Complicating this policy is India’s enduring relationship with Russia. India has a long diplomatic history with Russia. When India proclaimed a non-alignment movement, Russia supported India in her quest for being neutral in her early years. When there was tension between Pakistan and India, Russia supported India with loans and military equipment. Right now, Russia is supplying India with oil at a steep discount, and India is considering paying Russia in rupees under a Russia system called SPFS
With Russia invading Ukraine, the United States is torn between punishing India with sanctions and trying to make the best of a tough situation. On the one hand is the need by the United States to put pressure on China’s western borders, and the need by the United States to starve Russia financially to weaken Russia’s war machine.
The United States is also aware that under the current Indian elected government, there is a perceived shift to what is called a democratic authoritarian government, or an electoral autocracy.
The most primal reason for the United States reaching out to India was India’s democratic government. While the slide to an authoritarian government in India has not surfaced in official US diplomatic language, it has been noticed. For now, the United States appears to be choosing a Machiavellian strategy.
India on the other hand must be cognizant that to fend off China, and Pakistan, she needs the assistance of the United States.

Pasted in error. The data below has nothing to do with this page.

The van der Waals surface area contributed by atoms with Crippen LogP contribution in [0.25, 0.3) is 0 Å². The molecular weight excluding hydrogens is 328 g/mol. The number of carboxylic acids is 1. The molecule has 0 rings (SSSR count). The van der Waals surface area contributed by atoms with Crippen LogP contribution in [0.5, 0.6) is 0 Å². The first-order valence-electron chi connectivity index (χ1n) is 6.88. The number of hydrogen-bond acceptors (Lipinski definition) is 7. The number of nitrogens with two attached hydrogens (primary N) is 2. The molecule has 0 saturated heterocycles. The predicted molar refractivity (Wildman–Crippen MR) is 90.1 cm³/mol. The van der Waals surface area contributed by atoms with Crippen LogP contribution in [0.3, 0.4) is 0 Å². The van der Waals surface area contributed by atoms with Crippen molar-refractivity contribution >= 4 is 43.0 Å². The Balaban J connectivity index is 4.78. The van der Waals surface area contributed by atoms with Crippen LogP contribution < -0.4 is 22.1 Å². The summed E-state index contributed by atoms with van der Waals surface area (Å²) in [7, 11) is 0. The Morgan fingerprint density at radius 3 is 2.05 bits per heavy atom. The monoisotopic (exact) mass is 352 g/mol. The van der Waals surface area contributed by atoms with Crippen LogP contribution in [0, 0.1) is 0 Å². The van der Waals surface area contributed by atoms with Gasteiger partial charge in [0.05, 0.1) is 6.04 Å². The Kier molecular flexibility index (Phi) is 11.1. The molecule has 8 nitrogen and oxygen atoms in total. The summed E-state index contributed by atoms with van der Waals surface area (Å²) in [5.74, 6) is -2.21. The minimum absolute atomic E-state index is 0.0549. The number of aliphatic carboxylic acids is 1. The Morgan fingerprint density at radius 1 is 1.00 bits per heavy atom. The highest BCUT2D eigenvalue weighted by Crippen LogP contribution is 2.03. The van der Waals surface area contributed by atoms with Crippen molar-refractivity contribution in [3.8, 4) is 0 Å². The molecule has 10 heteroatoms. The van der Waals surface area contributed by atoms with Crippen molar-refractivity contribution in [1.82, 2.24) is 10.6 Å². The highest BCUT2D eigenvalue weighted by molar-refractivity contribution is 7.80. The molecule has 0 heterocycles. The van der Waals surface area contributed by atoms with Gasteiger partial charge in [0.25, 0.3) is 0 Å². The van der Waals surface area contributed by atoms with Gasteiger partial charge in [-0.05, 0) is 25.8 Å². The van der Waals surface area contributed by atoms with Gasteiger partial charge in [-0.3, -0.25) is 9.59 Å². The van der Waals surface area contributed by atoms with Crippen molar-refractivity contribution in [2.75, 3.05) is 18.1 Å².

How the United States Can Win the Great Game
If the United States is willing to look the other way at Prime Minister Modi’s increasingly shift to one party rule, then the United States must take concrete steps to convince India that India’s best path lies in an economic, political, and military alliance with the United States.
To do this, the United States must be willing to provide India with the military hardware that India needs. The United States has already committed to assist in the construction of six nuclear power plants in India. It makes sense then to provide India with nuclear powered propulsion systems for her nuclear submarines.
The United States should be prepared to provide India with the M1A2 Abrams. With a stockpile of over 6,000 M1 Abrams in storage in the high desert of California, it would be a simple matter to upgrade these M1s to the M1A2 Main Battle Tank. These upgraded tanks could be sent to India under the current Lend Lease policy that was recently passed to assist Ukraine.
While the Indian Army has the Arjun Mark 18 main battle tank, Indian armored officers speaking on condition of anonymity, have disparaged the ability of the Arjun to meet the specifications required to produce a successful main battle tank.
Politically, The United States can woo India by aggressively promoting and sponsoring India to have a permanent seat at the United Nation’s Security Council and providing her with a veto power.
It will be interesting to see how the Biden Administration meets this challenge; make no mistake, this Great Game must be won for the United States to prevent war from breaking out in the Indo-Pacific region.